The Menendez Corporation expects to have sales of $12 million. Costs other than depreciation are expected to be 75 percent of sales, and depreciation is expected to be $1.5 million. All sales revenues will be collected in cash, and costs other than depreciation must be paid for during the year. Menendez’s federal-plus-state tax rate is 40 percent.
a. Set up an income statement. What is Menendez’s expected net cash flow?
b. Suppose Congress changed the tax laws so that Menendez’s depreciation expenses doubled. No changes in operations occurred. What would happen to reported profit and to net cash flow?
c. Now suppose that Congress, instead of doubling Menendez’s depreciation, reduced it by 50 percent. How would profit and net cash flow be affected?
d. If this were your company, would you prefer Congress to cause your depreciation expense to be doubled or halved? Why?
You have just obtained financial information for the past 2 years for Powell Panther Corporation. Answer the following questions.
a. What is the net operating profit after taxes (NOPAT) for 2004?
b. What are the amounts of net operating working capital for both years?
c. What are the amounts of total net operating capital for both years?
d. What is the free cash flow for 2004?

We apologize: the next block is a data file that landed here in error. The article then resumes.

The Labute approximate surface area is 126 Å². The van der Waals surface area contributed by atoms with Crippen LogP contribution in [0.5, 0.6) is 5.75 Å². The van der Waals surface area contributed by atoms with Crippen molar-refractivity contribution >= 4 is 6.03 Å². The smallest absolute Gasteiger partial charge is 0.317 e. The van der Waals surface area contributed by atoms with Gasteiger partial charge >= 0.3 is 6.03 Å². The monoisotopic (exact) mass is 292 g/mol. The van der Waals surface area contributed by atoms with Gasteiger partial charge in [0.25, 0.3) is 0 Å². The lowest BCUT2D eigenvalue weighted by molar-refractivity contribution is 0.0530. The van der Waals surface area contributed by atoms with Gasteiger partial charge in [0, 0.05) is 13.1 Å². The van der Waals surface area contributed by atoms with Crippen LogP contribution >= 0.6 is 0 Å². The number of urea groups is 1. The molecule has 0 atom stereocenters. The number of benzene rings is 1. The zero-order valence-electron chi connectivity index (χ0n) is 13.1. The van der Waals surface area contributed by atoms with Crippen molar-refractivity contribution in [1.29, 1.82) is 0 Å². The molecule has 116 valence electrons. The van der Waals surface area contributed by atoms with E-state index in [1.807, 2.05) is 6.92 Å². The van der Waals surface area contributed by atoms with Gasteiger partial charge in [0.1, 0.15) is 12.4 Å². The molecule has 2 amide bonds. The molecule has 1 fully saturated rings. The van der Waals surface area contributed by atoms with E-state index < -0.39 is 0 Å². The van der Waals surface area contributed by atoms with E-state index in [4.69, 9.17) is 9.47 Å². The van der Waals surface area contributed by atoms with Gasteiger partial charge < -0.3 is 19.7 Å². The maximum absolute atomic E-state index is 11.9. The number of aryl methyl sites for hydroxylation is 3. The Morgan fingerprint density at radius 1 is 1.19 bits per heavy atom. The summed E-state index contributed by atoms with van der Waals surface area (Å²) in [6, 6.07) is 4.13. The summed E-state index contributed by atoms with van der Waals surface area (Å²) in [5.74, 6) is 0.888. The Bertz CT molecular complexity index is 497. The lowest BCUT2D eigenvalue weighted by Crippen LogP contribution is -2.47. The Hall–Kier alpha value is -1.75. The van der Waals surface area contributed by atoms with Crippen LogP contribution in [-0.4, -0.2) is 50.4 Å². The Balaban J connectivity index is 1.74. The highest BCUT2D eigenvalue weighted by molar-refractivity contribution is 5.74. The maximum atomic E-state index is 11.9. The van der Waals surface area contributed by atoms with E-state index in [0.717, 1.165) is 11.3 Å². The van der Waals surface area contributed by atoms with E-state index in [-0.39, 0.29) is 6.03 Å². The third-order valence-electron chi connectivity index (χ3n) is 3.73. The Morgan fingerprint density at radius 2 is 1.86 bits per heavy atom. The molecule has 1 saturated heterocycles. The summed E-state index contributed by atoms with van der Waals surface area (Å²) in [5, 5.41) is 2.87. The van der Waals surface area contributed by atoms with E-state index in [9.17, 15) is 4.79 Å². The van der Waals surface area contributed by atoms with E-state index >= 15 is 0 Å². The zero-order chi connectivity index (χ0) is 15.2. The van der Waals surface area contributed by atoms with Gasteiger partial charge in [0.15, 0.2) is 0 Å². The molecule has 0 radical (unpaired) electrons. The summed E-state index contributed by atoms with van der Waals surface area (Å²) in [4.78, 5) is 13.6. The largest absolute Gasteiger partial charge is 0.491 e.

e. How can you explain the large increase in dividends in 2004?


The Herrmann Company has made $150,000 before taxes during each of the last 15 years, and it expects to make $150,000 a year before taxes in the future. However, in 2004 the firm incurred a loss of $650,000. The firm will claim a tax credit at the time it files its 2004 income tax return, and it will receive a check from the U.S. Treasury. Show how it calculates this credit, and then indicate the firm’s tax liability for each of the next 5 years. Assume a 40 percent tax rate on all income to ease the calculations.
Define the following terms, using graphs or equations to illustrate your answers wherever feasible:
a. Stand-alone risk; risk; probability distribution
b. Expected rate of return, r
c. Continuous probability distribution
d. Standard deviation, variance, 2; coefficient of variation, CV
e. Risk aversion; realized rate of return, r
f. Risk premium for Stock i, RPi; market risk premium, RPM
g. Capital Asset Pricing Model (CAPM)
h. Expected return on a portfolio, ˆ rp; market portfolio
i. Correlation coefficient, ; correlation
j. Market risk; diversifiable risk; relevant risk
k. Beta coefficient, b; average stock’s beta, bA
l. Security Market Line (SML); SML equation